Finding Relevant Literature
As you begin searching for literature related to your topic, it is helpful first to think carefully about your topic, and identify the main concepts and alternate terms which can be used to describe the concepts. Remember that a topic may be described by a number of terms, and these terms may vary depending on the country of origin. For example, multidisciplinary teamwork is a phrase used in North America to describe what is often called interdisciplinary teamwork in Britain.
It is a good idea to start searching for recent materials and then gradually work your way backwards. Examining the bibliographies of the items you read can be a good way to locate important sources in your field, as well as other sources which may be of use to you. Keep track of sources which are cited in more than one source – this could be a clue that they are key pieces of literature. As you are searching (and reading), pay close attention to the terms that are used within each document, as it may be helpful to use them in your search strategies.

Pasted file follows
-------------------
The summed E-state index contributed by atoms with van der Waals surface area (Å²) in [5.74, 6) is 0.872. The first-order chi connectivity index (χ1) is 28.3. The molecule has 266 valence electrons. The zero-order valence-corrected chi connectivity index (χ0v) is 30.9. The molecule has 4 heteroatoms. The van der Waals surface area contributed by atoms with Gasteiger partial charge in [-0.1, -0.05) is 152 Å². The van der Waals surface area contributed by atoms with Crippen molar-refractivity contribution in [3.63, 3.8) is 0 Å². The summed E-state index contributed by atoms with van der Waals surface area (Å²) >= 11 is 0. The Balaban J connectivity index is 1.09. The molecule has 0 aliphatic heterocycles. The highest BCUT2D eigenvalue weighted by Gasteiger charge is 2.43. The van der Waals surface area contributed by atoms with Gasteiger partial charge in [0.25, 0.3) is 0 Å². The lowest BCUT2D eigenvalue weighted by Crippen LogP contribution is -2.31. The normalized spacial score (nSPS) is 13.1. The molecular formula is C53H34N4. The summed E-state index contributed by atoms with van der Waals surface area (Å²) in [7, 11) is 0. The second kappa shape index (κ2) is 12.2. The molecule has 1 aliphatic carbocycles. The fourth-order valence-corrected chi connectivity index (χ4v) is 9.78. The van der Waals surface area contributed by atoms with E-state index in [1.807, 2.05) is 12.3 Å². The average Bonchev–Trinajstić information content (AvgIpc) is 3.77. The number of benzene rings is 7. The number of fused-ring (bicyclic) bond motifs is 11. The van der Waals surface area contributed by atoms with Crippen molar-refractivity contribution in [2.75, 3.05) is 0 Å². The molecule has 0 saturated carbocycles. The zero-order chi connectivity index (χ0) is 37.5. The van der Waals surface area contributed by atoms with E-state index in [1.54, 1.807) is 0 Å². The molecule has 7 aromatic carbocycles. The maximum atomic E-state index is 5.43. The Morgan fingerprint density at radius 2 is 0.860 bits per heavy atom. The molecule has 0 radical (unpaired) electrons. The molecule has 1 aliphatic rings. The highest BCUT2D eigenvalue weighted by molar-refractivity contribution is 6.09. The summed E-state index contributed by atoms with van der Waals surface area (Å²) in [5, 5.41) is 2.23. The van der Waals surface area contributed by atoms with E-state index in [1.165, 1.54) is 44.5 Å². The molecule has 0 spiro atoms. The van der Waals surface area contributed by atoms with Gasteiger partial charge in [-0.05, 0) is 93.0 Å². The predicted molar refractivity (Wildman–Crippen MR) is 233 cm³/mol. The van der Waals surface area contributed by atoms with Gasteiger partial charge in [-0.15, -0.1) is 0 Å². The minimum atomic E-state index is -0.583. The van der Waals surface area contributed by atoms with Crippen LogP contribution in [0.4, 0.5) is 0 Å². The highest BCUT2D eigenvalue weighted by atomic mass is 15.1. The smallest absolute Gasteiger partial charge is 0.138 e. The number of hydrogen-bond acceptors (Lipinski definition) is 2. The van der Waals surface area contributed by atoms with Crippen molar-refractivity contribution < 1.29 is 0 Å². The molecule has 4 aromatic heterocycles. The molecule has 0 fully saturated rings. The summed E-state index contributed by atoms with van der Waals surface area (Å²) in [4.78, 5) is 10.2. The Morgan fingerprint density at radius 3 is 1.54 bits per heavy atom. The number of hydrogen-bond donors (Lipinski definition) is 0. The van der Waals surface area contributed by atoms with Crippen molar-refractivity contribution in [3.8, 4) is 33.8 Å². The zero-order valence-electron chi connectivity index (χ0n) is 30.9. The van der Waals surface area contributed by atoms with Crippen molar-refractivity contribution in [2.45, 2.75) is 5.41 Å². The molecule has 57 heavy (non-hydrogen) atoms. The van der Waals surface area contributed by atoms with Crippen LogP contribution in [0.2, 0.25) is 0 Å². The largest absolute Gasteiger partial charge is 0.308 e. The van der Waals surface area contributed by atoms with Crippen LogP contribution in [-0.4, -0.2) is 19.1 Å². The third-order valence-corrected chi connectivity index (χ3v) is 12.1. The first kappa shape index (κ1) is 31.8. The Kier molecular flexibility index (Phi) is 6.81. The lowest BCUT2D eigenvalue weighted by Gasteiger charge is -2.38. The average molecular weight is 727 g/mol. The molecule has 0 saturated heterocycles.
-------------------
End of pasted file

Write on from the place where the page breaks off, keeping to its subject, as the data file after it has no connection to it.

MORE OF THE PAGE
The types of resources you will need to search will vary somewhat depending on your topic. For some topics journal databases and the Internet will provide the most useful results, while others will require you to examine books as well. Think about the types of sources you need, e.g. archival documents, government documents, publications from non-governmental organizations, current journal articles, books, white papers etc., as this can help you determine where to start searching.
Having a clear understanding of your research topic can help you to determine where to look for information. Consider these questions as you work through this process:
- How can I restate my research topic? How would I describe it to someone who knows nothing about the topic?
- What are the major concepts in my research topic?
- What other terms might be used to describe the main concepts?